At the age of 16, I noticed the complete loss of movement on the left side of my face. My mom rushed me to the Emergency Room afraid of a stroke or worse.
The doctor quickly diagnosed Bell’s Palsy and informed us nothing could be done. He prescribed a steroid, and told us Bell’s Palsy goes away with time.
Usually a person only gets Bell’s Palsy once in their life. Long story short, I’ve gotten it four times in the last eight years, and I’m certain it will reappear again like a nemesis you don’t really want to see, ever.
Bell’s Palsy is when the primary facial nerve on either side of the face stops working. The result is muscles on one side of the face are weakened or paralyzed for an unknown length of time. The four times I’ve had Bell’s Palsy ranged from lasting two weeks to most recently four months.
Unless you are an extremely confident person, and I mean extremely, Bell’s Palsy can strip your confidence away with every, “What’s wrong with your face?” or stare from a stranger. Bell’s Palsy can cause a person to live a very lonely existence, because everyday tasks such as eating, drinking and blinking become difficult. Every time I’ve gotten Bell’s Palsy my social life in general decreased drastically.
To say it bluntly, Bell’s Palsy can be a real bitch. I know we shouldn’t choose whether or not to fulfill life experiences based on outside appearances. However, society makes it too challenging for a person who is slightly different than others.
During the 3rd trimester with my first baby the nemesis returned. This time was different, because it affected the opposite side of my face compared to the last three times. Due to this fact, my OBGYN referred me to a neurologist.
I didn’t want to go, since no doctor could help me before, but decided I should make sure there was nothing seriously wrong that could affect my unborn child.
The neurologist stuck 8 needles in my face, used an electric shock, and when all poking was finished he said I had a minuscule chance the Bell’s Palsy would go away. Excuse me? If you think running to my car to cry in the rain for a half hour is an unnecessary reaction, then stop reading this now.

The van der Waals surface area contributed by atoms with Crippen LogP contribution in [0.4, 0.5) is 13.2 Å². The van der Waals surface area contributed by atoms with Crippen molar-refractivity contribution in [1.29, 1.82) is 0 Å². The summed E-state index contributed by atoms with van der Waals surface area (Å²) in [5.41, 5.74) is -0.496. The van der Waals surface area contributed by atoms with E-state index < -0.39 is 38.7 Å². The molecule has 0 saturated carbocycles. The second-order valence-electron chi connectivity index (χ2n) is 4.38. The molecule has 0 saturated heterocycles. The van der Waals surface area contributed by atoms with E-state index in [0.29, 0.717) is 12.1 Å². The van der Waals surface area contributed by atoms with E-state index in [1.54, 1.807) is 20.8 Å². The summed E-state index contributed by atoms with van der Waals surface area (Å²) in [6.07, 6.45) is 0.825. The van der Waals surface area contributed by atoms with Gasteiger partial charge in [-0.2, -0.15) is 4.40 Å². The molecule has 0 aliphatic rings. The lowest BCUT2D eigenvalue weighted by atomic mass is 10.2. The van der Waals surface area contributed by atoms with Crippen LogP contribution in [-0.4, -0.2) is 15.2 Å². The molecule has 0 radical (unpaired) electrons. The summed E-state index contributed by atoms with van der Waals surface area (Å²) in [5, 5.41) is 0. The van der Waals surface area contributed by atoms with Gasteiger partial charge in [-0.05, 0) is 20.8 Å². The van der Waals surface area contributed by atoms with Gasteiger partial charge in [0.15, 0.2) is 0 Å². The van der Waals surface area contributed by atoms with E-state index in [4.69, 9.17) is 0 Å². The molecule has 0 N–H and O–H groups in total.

Even though the last three diagnoses got better, the doubt lingered because of the neurologist’s opinion. This verdict seemed to be true and truly devastating.
Negativity raced through my mind.
I thought of not being able to smile when holding my newborn baby in my arms for the first time. I thought of not being able to make faces for baby to mimic. I thought of never kissing my husband the way we kissed before. I thought of never laughing the same way.
Then, my friend guided me to an amazingly strong woman on Instagram. Her name is Amanda Gregory, and her handle is @mytinytribe. She is a wife and a mother of three beautiful girls. During her pregnancy with her second daughter, Bell’s Palsy became a permanent part of her life.
I searched her hashtag, #ifyourewonderingaboutmyface, and learned more of her story. One of Amanda’s photo captions says, “Today marks 3 years since onset. All I can think to myself is that sometimes the things that almost wreck us, are just meant to recreate us. My face is weak but my soul is stronger.”
I thought if this awesome woman can be happy and uplifting to many around her, then I can be strong about permanently having Bell’s Palsy.
My soul found peace as I scrolled through the images and captions on the screen. Her images and words illustrate God’s view of each and every one of us: beauty. We are more than just outward appearances, because He made us beautiful through our skin and deep into our bones.
I thank Amanda for giving me hope during the sad days of Bell’s Palsy. I still follow her daily honest posts about her family. Even though the neurologist’s diagnosis ended up being false (Bell’s Palsy went away a couple weeks after baby was born), I plan on keeping her story in my heart next time that dang Bell’s Palsy returns.